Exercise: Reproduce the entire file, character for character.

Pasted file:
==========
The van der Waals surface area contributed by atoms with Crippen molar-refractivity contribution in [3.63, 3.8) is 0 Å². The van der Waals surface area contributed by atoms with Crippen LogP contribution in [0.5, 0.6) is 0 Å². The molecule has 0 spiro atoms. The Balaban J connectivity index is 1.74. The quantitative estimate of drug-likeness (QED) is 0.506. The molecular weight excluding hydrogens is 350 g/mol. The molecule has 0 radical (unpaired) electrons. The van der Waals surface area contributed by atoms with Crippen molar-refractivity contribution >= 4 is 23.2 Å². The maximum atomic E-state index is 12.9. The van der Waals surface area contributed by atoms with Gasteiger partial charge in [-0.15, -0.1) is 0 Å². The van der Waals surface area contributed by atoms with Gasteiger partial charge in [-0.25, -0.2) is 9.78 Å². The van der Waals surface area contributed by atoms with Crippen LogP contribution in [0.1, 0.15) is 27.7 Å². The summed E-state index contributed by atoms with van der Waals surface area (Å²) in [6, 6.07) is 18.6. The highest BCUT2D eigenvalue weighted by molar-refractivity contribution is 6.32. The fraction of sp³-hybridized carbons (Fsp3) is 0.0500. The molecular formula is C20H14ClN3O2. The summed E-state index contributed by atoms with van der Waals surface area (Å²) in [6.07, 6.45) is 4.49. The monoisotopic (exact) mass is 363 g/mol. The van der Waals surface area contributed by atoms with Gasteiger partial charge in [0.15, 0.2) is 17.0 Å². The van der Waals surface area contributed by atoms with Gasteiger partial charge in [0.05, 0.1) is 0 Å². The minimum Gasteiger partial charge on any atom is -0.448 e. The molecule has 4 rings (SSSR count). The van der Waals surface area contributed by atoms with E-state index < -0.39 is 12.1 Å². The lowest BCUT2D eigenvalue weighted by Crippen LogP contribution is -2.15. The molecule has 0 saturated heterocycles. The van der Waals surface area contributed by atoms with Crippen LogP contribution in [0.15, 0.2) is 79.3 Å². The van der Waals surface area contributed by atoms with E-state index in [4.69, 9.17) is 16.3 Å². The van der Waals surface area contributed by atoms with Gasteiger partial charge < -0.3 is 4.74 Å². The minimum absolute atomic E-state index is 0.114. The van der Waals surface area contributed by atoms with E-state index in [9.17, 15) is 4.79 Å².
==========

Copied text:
The van der Waals surface area contributed by atoms with Crippen molar-refractivity contribution in [3.63, 3.8) is 0 Å². The van der Waals surface area contributed by atoms with Crippen LogP contribution in [0.5, 0.6) is 0 Å². The molecule has 0 spiro atoms. The Balaban J connectivity index is 1.74. The quantitative estimate of drug-likeness (QED) is 0.506. The molecular weight excluding hydrogens is 350 g/mol. The molecule has 0 radical (unpaired) electrons. The van der Waals surface area contributed by atoms with Crippen molar-refractivity contribution >= 4 is 23.2 Å². The maximum atomic E-state index is 12.9. The van der Waals surface area contributed by atoms with Gasteiger partial charge in [-0.15, -0.1) is 0 Å². The van der Waals surface area contributed by atoms with Gasteiger partial charge in [-0.25, -0.2) is 9.78 Å². The van der Waals surface area contributed by atoms with Crippen LogP contribution in [0.1, 0.15) is 27.7 Å². The summed E-state index contributed by atoms with van der Waals surface area (Å²) in [6, 6.07) is 18.6. The highest BCUT2D eigenvalue weighted by molar-refractivity contribution is 6.32. The fraction of sp³-hybridized carbons (Fsp3) is 0.0500. The molecular formula is C20H14ClN3O2. The summed E-state index contributed by atoms with van der Waals surface area (Å²) in [6.07, 6.45) is 4.49. The monoisotopic (exact) mass is 363 g/mol. The van der Waals surface area contributed by atoms with Gasteiger partial charge in [0.15, 0.2) is 17.0 Å². The van der Waals surface area contributed by atoms with Gasteiger partial charge in [0.05, 0.1) is 0 Å². The minimum Gasteiger partial charge on any atom is -0.448 e. The molecule has 4 rings (SSSR count). The van der Waals surface area contributed by atoms with E-state index < -0.39 is 12.1 Å². The lowest BCUT2D eigenvalue weighted by Crippen LogP contribution is -2.15. The molecule has 0 saturated heterocycles. The van der Waals surface area contributed by atoms with Crippen LogP contribution in [0.15, 0.2) is 79.3 Å². The van der Waals surface area contributed by atoms with E-state index in [4.69, 9.17) is 16.3 Å². The van der Waals surface area contributed by atoms with Gasteiger partial charge < -0.3 is 4.74 Å². The minimum absolute atomic E-state index is 0.114. The van der Waals surface area contributed by atoms with E-state index in [9.17, 15) is 4.79 Å².